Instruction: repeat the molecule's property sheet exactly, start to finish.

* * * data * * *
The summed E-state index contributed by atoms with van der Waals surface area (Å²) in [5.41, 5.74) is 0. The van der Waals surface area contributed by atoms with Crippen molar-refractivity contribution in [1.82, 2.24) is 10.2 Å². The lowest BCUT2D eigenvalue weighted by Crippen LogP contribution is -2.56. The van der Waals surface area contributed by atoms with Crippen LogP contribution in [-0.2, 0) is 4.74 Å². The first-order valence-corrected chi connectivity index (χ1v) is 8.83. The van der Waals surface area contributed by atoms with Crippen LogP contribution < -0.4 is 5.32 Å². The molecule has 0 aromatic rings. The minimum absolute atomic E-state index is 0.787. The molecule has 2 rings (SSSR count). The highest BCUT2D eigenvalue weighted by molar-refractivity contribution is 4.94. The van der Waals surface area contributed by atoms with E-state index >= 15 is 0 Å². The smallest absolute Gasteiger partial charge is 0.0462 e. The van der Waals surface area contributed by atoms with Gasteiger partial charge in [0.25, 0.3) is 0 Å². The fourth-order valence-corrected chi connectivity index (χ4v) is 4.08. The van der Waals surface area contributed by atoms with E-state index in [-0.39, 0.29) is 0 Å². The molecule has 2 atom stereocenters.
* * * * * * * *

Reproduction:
The summed E-state index contributed by atoms with van der Waals surface area (Å²) in [5.41, 5.74) is 0. The van der Waals surface area contributed by atoms with Crippen molar-refractivity contribution in [1.82, 2.24) is 10.2 Å². The lowest BCUT2D eigenvalue weighted by Crippen LogP contribution is -2.56. The van der Waals surface area contributed by atoms with Crippen LogP contribution in [-0.2, 0) is 4.74 Å². The first-order valence-corrected chi connectivity index (χ1v) is 8.83. The van der Waals surface area contributed by atoms with Crippen LogP contribution < -0.4 is 5.32 Å². The molecule has 0 aromatic rings. The minimum absolute atomic E-state index is 0.787. The molecule has 2 rings (SSSR count). The highest BCUT2D eigenvalue weighted by molar-refractivity contribution is 4.94. The van der Waals surface area contributed by atoms with E-state index >= 15 is 0 Å². The smallest absolute Gasteiger partial charge is 0.0462 e. The van der Waals surface area contributed by atoms with Gasteiger partial charge in [0.25, 0.3) is 0 Å². The fourth-order valence-corrected chi connectivity index (χ4v) is 4.08. The van der Waals surface area contributed by atoms with E-state index in [-0.39, 0.29) is 0 Å². The molecule has 2 atom stereocenters.